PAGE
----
On the whole, it seems to me that the modem method of long-distance introductions compares unfavorably with that of the past. When the Florentine merchant slipped a ring from his finger and placed it upon yours, one of two things happened. Either the ring contained poison and you died, or the ring embodied all of the intangibles of the situation from which you came, and you entered into the life of the city to which you journeyed fully and without explanations. The written word is not nearly as adequate as the ring for achieving either of these ends. If its purpose is to poison you, death by interview is certainly a more long-drawn-out and public agony than the swift pang and subsequent oblivion of Borgian days. And if its purpose is to create an understanding between you and the person to whom you go, its incompleteness is equally pronounced.
Under the ring system you clattered in on horseback, asked the question which theownerof the ring directed you to ask, or delivered the message you brought, and were gone. Everything was assumed in order to expedite the essential. The letter system, on the contrary, assures a preliminary fifteen minutes of utter tediousness for everyone concerned. If you are meeting as friend to friend, it is necessary to compare notes on the circumstances under which each of you met Tommy; if you are meeting as representatives of firms, you must feel each other out by studiously discussing the irrelevancies of the market . At least a quarter of an hour must go by before you can say, ‘Well, the point on which I hoped you could tell me something is this.’ We who talk of the directness of modern methods might do well to reflect upon this waste.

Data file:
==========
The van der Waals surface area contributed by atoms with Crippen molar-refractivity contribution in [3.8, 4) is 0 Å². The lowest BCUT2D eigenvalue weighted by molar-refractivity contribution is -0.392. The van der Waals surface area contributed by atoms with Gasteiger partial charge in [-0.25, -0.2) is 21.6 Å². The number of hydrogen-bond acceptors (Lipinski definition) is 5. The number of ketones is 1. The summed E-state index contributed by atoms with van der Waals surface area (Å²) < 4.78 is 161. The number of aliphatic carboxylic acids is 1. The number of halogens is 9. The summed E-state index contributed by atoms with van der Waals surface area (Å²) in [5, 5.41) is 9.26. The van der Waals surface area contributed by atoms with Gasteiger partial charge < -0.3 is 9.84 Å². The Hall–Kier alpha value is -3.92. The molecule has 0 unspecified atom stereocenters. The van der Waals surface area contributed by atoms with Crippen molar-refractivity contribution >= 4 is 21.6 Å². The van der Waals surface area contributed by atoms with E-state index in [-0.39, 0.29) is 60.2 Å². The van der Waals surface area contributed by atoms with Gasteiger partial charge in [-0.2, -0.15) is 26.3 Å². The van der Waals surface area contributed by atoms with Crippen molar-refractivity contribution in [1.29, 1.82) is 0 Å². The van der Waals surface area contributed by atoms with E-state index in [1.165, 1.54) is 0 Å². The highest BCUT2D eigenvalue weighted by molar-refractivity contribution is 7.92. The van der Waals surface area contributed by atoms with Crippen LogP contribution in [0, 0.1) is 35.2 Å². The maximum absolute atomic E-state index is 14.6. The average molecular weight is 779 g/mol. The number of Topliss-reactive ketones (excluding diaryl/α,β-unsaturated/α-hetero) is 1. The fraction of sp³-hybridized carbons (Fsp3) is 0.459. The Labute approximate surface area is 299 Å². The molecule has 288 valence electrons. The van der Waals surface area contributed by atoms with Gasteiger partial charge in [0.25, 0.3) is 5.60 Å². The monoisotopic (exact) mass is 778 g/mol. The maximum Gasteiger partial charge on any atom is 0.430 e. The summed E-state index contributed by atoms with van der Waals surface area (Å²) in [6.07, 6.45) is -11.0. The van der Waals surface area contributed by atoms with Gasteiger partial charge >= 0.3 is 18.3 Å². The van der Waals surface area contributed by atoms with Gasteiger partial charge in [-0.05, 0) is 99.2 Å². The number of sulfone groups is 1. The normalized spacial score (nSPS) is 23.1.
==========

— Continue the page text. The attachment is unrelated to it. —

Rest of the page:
The mediæval ring seems to me better in every respect than the modern letter; compare the two even from the standpoint of one who gathers introductions without presenting them — who would not rather have a collection of signets than one of autographs? Yet I would not have us revert too far to the methods of antiquity. I have recently heard of the Assyrian system of long-distance introductions, which seems to have been the most highly developed of all, but which appears to me to contain obvious dangers. The Assyrians had little cylinders cut out of semiprecious stones. Each of these was strung on a stout string; the merchant selected one and sent you with it to his friend, just as his Italian successor sent you with the ring. But the cylinder had this peculiarity — the inscriptions cut into its surface served not only to identify the merchant, but to describe you by means of a private code. Now this may have been desirable from the standpoint of the sender, but what of the bearer of such missives? If that had been my Assyrian calling, what would have become of my rule to read twice before presenting? I can picture myself sitting in the desert under the single available palm, turning the cylinder round and round, and trying to decipher whether the figure describing me was the sun shining brightly on one segment of the polished surface or the four-legged animal with an arrow in its heart on the other. In the face of such implications, the modern situation becomes suddenly bearable.